She lost $800 before realizing she was being conned
Better Business Bureau serving Northern Indiana warns of an ongoing government grant scam targeting low-income victims and tricking them into believing that they may be eligible for a government grant if they pay a fee.
A Fort Wayne woman recently reported losing $800 to this scam. A friend from the woman’s church forwarded her a Facebook message with information for a $50,000 income-based government grant. Because the message was from a friend, and believed the information was legitimate. She continued the conversation and “applied” for the grant because she is low income and on disability. The profile turned out to be a scammer.
The woman was told to purchase $200 in eBay gift cards from a local Walgreens and provide the unique bar code as payment. Then, she was instructed to send another $100 iTunes gift card; this continued until she had sent the scammers a total of $800 in gift cards.
She received a congratulatory message requesting a photo of her driver's license and verification of her home address to receive the grant. The message informed her that a check would be delivered by 2 p.m. the next day. The day came, but the grant never did.
A later message, supposedly from Homeland Security, said the FedEx truck carrying her grant had been stopped and she needed to send another $2,000 in order for it to be released. That’s when she called her pastor, who advised her to call the police. The police informed her that she had been scammed.
“Any time you’re asked to pay for something with a gift card, that should be a red flag,” said Marjorie Stephens, President and CEO of the Better Business Bureau serving Northern Indiana. “No legitimate company will ask for payment via gift cards.”
Use BBB’s tips to recognize and avoid this government grant scam:
- Free money doesn’t come easy. Scammers would have you believe that government grants are there for the taking. In reality, obtaining a government grant is an involved process, and one where the grant seeker pursues the funds, not the other way around. If someone is actively soliciting you to give you money, that’s a red flag that you are dealing with an imposter.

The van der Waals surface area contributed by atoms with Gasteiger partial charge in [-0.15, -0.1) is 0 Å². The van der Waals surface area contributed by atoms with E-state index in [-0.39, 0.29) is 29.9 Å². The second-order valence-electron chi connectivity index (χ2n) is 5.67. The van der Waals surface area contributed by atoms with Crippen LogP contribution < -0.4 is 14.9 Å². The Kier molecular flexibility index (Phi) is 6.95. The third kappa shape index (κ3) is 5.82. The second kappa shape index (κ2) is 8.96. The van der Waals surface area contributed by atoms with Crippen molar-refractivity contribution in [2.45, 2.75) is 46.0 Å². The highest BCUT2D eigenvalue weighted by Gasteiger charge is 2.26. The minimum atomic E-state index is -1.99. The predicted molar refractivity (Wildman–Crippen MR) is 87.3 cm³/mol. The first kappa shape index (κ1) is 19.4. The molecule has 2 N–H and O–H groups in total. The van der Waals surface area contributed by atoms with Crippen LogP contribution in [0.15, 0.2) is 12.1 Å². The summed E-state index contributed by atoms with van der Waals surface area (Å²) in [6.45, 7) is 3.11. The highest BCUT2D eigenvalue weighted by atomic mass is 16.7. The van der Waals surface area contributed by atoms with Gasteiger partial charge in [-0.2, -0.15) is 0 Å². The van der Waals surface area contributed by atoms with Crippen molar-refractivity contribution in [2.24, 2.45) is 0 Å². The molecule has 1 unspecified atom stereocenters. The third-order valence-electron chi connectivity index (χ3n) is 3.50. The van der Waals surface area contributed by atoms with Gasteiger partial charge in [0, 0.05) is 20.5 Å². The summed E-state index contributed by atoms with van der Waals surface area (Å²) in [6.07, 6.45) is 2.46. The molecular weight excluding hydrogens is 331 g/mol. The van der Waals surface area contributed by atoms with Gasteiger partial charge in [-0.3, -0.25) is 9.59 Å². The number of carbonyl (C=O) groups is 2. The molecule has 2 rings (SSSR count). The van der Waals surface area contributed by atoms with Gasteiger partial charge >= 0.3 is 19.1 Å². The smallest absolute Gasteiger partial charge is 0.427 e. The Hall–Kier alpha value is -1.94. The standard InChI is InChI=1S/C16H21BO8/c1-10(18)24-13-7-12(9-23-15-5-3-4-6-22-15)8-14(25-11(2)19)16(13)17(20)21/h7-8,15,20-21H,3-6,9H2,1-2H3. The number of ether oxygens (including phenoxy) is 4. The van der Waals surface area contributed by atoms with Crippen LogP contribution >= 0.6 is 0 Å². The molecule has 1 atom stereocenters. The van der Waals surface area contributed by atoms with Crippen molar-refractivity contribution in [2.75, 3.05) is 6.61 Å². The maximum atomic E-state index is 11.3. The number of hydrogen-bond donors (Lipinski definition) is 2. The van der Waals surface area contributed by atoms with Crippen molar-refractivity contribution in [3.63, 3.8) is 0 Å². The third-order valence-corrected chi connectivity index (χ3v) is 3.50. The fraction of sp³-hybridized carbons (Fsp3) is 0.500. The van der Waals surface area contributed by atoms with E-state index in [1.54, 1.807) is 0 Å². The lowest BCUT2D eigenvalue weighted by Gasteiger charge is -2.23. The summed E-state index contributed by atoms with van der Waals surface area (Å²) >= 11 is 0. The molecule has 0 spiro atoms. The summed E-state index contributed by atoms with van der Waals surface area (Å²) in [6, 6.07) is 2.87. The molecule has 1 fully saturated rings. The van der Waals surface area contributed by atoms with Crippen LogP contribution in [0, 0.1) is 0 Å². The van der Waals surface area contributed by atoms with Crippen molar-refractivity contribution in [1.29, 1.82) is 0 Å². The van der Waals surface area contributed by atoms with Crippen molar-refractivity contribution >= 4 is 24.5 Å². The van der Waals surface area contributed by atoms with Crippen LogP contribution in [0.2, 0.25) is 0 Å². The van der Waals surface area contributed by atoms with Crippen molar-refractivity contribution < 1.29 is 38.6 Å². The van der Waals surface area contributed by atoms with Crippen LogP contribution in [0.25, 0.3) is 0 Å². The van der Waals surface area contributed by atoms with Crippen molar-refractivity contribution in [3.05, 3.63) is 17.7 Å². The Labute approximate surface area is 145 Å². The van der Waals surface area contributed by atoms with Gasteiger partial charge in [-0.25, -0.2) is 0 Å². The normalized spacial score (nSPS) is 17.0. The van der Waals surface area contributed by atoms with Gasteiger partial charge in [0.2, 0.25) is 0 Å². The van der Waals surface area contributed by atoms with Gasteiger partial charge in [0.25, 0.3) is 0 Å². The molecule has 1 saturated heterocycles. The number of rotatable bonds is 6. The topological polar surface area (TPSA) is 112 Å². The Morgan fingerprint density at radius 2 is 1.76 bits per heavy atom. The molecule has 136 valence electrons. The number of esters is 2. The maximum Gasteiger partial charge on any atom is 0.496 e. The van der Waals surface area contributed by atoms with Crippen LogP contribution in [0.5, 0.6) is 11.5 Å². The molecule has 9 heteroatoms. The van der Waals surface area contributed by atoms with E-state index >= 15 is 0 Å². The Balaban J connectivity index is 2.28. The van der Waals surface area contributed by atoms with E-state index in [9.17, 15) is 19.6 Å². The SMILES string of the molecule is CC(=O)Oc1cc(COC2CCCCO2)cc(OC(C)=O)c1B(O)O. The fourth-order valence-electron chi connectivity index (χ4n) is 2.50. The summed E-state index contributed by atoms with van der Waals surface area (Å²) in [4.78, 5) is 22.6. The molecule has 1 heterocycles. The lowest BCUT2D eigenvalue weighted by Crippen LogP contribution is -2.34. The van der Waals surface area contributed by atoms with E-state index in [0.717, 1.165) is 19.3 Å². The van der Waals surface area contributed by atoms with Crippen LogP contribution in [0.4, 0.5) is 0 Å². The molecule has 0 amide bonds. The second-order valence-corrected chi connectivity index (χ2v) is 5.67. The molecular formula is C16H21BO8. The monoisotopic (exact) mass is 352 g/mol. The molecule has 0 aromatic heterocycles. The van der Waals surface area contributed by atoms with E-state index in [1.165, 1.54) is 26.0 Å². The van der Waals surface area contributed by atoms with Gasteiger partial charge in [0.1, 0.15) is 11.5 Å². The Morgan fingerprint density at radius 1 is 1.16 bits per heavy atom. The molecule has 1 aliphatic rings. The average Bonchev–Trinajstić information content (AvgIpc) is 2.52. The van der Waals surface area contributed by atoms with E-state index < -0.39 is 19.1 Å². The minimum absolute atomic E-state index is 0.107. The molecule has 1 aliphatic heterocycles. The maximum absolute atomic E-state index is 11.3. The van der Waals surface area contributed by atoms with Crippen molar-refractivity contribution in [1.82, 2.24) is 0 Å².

- Do not pay any money for a "free" government grant. If you have to pay money to claim a "free" government grant, it is not really free. A legitimate government agency will not ask you to pay an advanced processing fee. The only official list of all U.S. federal grant-making agencies can be found at www.grants.gov.
- Check for look-alikes. A caller may say he is from the “Federal Grants Administration” – which does not exist. Be sure to do your research and see if an agency or organization is real. Find contact info on your own and call them directly to be sure the person you’ve heard from is not a scammer.
- Be careful with unsolicited calls asking for your banking information. Scammers will cold call, asking basic questions to see if you qualify for a grant, and then ask for your banking information saying they need to collect a one-time processing fee and directly deposit your money. Never provide this information to anyone who calls you.
If you spot a scam, whether you've lost money or not, report it to BBB’s Scam Tracker at BBB.org/ScamTracker and the FTC at ReportFraud.ftc.gov. Your story can help other consumers avoid similar scams.